The Effects of Seawater on 4 Different Structural Materials
Every liter of water in our oceans contains on average 35g of salt, including calcium carbonate (CaCo3) and gypsum (CaSO4). The main salty constituent of seawater is sodium chloride (NaCl), which has been concentrated through millions of years of coastal erosion. This is one of the primary reasons that seawater is significantly more corrosive than freshwater – particularly for metallic structural materials.
In this blog post, we will explore the effects of seawater on four different structural materials.
Wood Structural Materials
Wood has demonstrated significant limitations in coastal and offshore environments, rapidly succumbing to weathering effects and rot. Mankind has increasingly shied away from using wood as a structural material in such environments given the significant loss of its tensile strength due to cyclic wetting from seawater.
This effect is visually apparent in coastal pilings and piers that absorb seawater and are left with salt crystals embedded in their fibers when the water evaporates. As the wood expands and contracts in response to thermal cycling, these sturdy crystals prise the fibers apart and cause the surface to mottle.
Aluminium Structural Materials
Aluminum is finding increasing use in offshore applications due to its lightweight and high strength characteristics, alongside its ready availability. Both primary and secondary aluminum can be engineered into structural materials for custom components, including yachts and helipads for offshore oil rigs.
The problem with aluminum as a structural material is its proclivity towards galvanic corrosion. This is an electrochemical process that occurs between two contacting metals in the presence of an electrolytic catalyst. Caustic agents and salts, including sodium chloride, can cause aluminum structures to corrode at joints and fixtures. This can cause significant health and safety hazards.
Steel Structural Materials
Steel remains the structural material of choice for offshore and shipbuilding applications. Countless alloys are employed for offshore pipework, shipbuilding, oil rig architectures, submersed manifolds, and many more. However, even steel grades comprising elevated levels of anti-corrosive elements such as chromium (Cr) and nickel (Ni) are subject to degradation by seawater.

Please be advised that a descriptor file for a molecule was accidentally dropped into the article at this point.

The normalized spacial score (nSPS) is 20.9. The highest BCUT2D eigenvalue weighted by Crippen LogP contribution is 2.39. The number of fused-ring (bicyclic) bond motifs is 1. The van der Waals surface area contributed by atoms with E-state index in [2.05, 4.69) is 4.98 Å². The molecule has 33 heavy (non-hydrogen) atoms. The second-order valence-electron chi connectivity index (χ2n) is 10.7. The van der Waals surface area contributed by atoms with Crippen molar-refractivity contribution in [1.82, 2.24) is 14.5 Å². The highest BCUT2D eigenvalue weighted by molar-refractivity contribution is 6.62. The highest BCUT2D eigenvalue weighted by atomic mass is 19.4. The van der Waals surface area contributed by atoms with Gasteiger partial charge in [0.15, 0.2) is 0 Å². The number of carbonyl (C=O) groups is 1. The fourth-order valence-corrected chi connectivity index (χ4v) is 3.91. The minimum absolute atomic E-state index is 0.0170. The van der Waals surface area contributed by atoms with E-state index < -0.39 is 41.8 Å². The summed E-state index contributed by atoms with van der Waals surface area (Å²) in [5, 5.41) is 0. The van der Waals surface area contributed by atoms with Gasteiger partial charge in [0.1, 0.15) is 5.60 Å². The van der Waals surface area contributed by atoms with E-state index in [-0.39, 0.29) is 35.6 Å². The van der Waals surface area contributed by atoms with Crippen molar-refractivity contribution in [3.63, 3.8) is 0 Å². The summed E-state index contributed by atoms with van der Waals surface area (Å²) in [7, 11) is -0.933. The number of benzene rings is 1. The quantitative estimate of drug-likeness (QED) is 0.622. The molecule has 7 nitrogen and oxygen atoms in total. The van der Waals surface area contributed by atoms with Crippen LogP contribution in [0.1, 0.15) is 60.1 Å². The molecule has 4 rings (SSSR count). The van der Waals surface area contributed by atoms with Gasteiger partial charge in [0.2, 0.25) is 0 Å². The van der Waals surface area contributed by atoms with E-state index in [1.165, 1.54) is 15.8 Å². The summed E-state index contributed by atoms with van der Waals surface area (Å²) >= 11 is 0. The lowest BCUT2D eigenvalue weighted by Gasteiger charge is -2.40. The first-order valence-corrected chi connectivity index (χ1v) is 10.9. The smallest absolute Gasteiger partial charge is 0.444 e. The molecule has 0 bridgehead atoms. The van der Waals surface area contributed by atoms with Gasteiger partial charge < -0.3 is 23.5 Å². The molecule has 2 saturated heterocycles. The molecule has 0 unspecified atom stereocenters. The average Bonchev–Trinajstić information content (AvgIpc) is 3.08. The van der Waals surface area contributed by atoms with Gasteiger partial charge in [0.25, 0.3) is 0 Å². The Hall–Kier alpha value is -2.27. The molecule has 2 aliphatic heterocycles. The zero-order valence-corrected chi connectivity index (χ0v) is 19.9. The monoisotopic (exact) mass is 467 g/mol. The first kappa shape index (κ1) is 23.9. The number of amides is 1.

Typically, alloys with high levels of anti-corrosive generate a protective patina at the outermost layer of the material. This acts as a mechanical barrier to corrosive agents such as sodium chloride. However, chloride ions in seawater act as suitable electron acceptors for atoms at the surface of steel structures which degrades thus protective layer in a process known as electrochemical corrosion. Imperfections in the patina of steel structural materials can also cause localized corrosion known as crevice or pitting corrosion.
Fiberglass Structural Materials
Fiberglass structural materials are finding increasing use in marine environments due to their inherent anti-corrosive behavior. Unlike wood, fiberglass will not absorb water and is minimally affected by the severe thermal cycling of marine environments. It is impervious to galvanic corrosion and can be successfully incorporated into existing metal structures to enhance the qualities of established structural materials. Fiberglass is also averse to electrochemical corrosion given its non-conductivity.
Strongwell offers an established range of fiberglass structural materials that are broadly resistant to the corrosive effects of seawater of average and above average salinity. Our products have already been used to replace poor performing materials in coastal and marine environments.
If you would like any more information, read our previous blog post: Fiberglass Solutions for the Coastal Structure Market. Or, contact us directly with any questions.